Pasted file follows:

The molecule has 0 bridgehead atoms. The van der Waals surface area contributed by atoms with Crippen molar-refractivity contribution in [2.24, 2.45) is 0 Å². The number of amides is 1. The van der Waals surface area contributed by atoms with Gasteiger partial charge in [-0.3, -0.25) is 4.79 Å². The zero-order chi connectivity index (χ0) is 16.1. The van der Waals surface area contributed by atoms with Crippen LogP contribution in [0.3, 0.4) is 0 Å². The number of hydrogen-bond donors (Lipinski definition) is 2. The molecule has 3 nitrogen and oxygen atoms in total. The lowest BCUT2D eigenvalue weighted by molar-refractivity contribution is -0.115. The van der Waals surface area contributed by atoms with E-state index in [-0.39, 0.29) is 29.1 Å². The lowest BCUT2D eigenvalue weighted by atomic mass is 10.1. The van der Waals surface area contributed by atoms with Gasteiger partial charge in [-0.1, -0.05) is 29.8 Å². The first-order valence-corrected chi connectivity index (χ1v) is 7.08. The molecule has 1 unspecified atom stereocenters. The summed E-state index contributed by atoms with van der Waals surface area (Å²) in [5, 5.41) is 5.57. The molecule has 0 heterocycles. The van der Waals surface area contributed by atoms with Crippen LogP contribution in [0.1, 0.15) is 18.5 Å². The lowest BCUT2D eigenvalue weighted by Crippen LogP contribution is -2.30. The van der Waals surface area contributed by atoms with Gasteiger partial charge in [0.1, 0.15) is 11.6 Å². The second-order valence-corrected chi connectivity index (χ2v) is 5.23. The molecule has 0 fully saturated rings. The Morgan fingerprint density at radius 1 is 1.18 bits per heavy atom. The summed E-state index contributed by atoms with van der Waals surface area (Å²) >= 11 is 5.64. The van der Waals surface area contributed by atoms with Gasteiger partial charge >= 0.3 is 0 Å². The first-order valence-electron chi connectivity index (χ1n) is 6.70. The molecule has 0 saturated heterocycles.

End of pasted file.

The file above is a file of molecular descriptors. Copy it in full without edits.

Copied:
The molecule has 0 bridgehead atoms. The van der Waals surface area contributed by atoms with Crippen molar-refractivity contribution in [2.24, 2.45) is 0 Å². The number of amides is 1. The van der Waals surface area contributed by atoms with Gasteiger partial charge in [-0.3, -0.25) is 4.79 Å². The zero-order chi connectivity index (χ0) is 16.1. The van der Waals surface area contributed by atoms with Crippen LogP contribution in [0.3, 0.4) is 0 Å². The number of hydrogen-bond donors (Lipinski definition) is 2. The molecule has 3 nitrogen and oxygen atoms in total. The lowest BCUT2D eigenvalue weighted by molar-refractivity contribution is -0.115. The van der Waals surface area contributed by atoms with E-state index in [-0.39, 0.29) is 29.1 Å². The lowest BCUT2D eigenvalue weighted by atomic mass is 10.1. The van der Waals surface area contributed by atoms with Gasteiger partial charge in [-0.1, -0.05) is 29.8 Å². The first-order valence-corrected chi connectivity index (χ1v) is 7.08. The molecule has 1 unspecified atom stereocenters. The summed E-state index contributed by atoms with van der Waals surface area (Å²) in [5, 5.41) is 5.57. The molecule has 0 heterocycles. The van der Waals surface area contributed by atoms with Crippen LogP contribution in [0.1, 0.15) is 18.5 Å². The lowest BCUT2D eigenvalue weighted by Crippen LogP contribution is -2.30. The van der Waals surface area contributed by atoms with Gasteiger partial charge in [0.1, 0.15) is 11.6 Å². The second-order valence-corrected chi connectivity index (χ2v) is 5.23. The molecule has 0 fully saturated rings. The Morgan fingerprint density at radius 1 is 1.18 bits per heavy atom. The summed E-state index contributed by atoms with van der Waals surface area (Å²) >= 11 is 5.64. The van der Waals surface area contributed by atoms with Gasteiger partial charge >= 0.3 is 0 Å². The first-order valence-electron chi connectivity index (χ1n) is 6.70. The molecule has 0 saturated heterocycles.